Primary content

getting started on computerCollaboration and planning are key to successful implementation of quality improvement activities. Before you begin working through this toolkit, it’s important to complete the following steps:

Team
Nominate your team
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Familiarise yourself with the work plans
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Use the readiness tool
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Complete the surveys

Nominate your team

Sustainable change requires an engaged team. It is important that, before you begin, your practice establishes a cancer screening quality improvement ‘micro-team’. Their role will be to:

  • undertake the implementation of quality improvement activities
  • champion cancer screening quality improvement across the practice team.

Ideally, this team will include the following practice staff:

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Practice manager /Senior administrator
This person will  be the toolkit lead and oversee the system improvement work.
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GP
The GP’s role is to provide clinical advice and to act as a clinical champion for cancer screening quality improvement.
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Practice nurse
Nurse’s play an important role in data cleaning and supporting improvements in patient education and counselling.
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Reception staff
The reception team play an important role in reminder systems and cancer screening awareness raising.

 

If it’s not possible for your practice to include all of these staff, at a minimum, you need to have a practice manager/senior administrator and a GP to lead and champion the work.

Familiarise yourself with the work plans

At the start of each module in this toolkit, you will find a ‘Work plan template’. 

Completing the work plan will help you to:

  • understand what work needs to be undertaken
  • set your goals
  • create shared accountability
  • keep on track.

Before you begin work on the toolkit, your quality improvement team should decide when and how you will:

  • get together to complete each module’s work plan (it is best to complete each module’s work plan just before you begin work on that module)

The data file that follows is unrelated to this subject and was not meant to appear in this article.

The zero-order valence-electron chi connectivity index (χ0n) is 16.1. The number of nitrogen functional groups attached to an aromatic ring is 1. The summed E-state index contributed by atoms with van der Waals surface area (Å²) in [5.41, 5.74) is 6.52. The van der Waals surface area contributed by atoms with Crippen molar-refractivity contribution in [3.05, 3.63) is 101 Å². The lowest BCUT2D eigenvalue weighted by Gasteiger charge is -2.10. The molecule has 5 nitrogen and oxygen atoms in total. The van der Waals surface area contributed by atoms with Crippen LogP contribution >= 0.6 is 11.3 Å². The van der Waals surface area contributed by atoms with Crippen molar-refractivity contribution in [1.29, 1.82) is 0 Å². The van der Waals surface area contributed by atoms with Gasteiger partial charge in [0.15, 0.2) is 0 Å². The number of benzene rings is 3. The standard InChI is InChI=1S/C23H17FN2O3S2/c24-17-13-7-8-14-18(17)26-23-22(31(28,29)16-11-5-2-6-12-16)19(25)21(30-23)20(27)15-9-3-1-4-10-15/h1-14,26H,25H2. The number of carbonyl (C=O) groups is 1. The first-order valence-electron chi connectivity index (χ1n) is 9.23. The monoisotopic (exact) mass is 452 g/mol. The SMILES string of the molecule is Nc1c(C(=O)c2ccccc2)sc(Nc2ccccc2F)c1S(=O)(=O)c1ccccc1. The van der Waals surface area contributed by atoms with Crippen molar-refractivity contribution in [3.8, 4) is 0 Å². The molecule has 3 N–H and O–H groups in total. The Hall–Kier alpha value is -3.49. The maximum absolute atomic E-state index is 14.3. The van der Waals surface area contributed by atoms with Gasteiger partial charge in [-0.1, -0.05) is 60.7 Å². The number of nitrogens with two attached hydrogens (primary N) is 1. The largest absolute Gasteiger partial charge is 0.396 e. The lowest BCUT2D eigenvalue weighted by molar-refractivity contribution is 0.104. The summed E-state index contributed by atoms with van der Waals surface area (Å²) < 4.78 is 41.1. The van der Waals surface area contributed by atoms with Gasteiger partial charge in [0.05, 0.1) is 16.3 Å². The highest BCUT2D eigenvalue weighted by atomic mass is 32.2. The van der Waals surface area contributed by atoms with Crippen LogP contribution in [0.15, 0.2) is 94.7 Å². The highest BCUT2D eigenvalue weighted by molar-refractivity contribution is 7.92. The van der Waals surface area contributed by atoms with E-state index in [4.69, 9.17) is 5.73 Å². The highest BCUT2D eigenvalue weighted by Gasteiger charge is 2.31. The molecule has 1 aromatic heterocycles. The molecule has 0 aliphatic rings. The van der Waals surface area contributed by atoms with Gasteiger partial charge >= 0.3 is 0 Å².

• review progress against the work plans
  • report progress back to the whole practice team (and your patients, where appropriate).

Use the cancer screening quality improvement readiness tool

The work plans at the start of Modules 2 to 5 step you through strategies for overcoming the common problems that limit patient participation in cancer screening.

Given each practice is unique, your team might like to carry out additional problem analysis to identify areas for improvement for your practice.

The 'Cancer screening quality improvement readiness tool'; was adapted from a tool developed by the Hunter New England and Central Coast Primary Health Network. It is easy to use and will help your practice team to identify areas for improvement.

Using the tool in conjunction with reading through (and reflecting on) 'Common challenges and what works' is a simple way for your team to undertake a problem analysis.

Complete the surveys

It is important that your team completes the pre and post surveys provided before you begin the toolkit, and on completion of the toolkit.

These surveys:

  • allow you to provide feedback about the toolkit
  • monitor the effectiveness of the toolkit
  • support accreditation and continuing professional development (CPD) processes (speak to your primary health network for more information).
Let's get started

 

Male GP with patient

An overview of quality improvement principles and aims, as well as an introduction to the bowel, breast and cervical programs.

Clicking through data on ipad

Eight steps to establish clean cancer screening data and a cancer screening participation baseline for your practice.

Woman looking at phone

Guidelines on how to improve cancer screening reminders and point-of-care information for patients.

Mother and son in consultation with doctor

Information and resources to improve your practice’s delivery of patient-centred care for those most at risk of non-participation in cancer screening.

patient with doctor writing notes

How to review and clarify that the work you have done will result in sustainable improvements to your practice’s cancer screening systems and processes.

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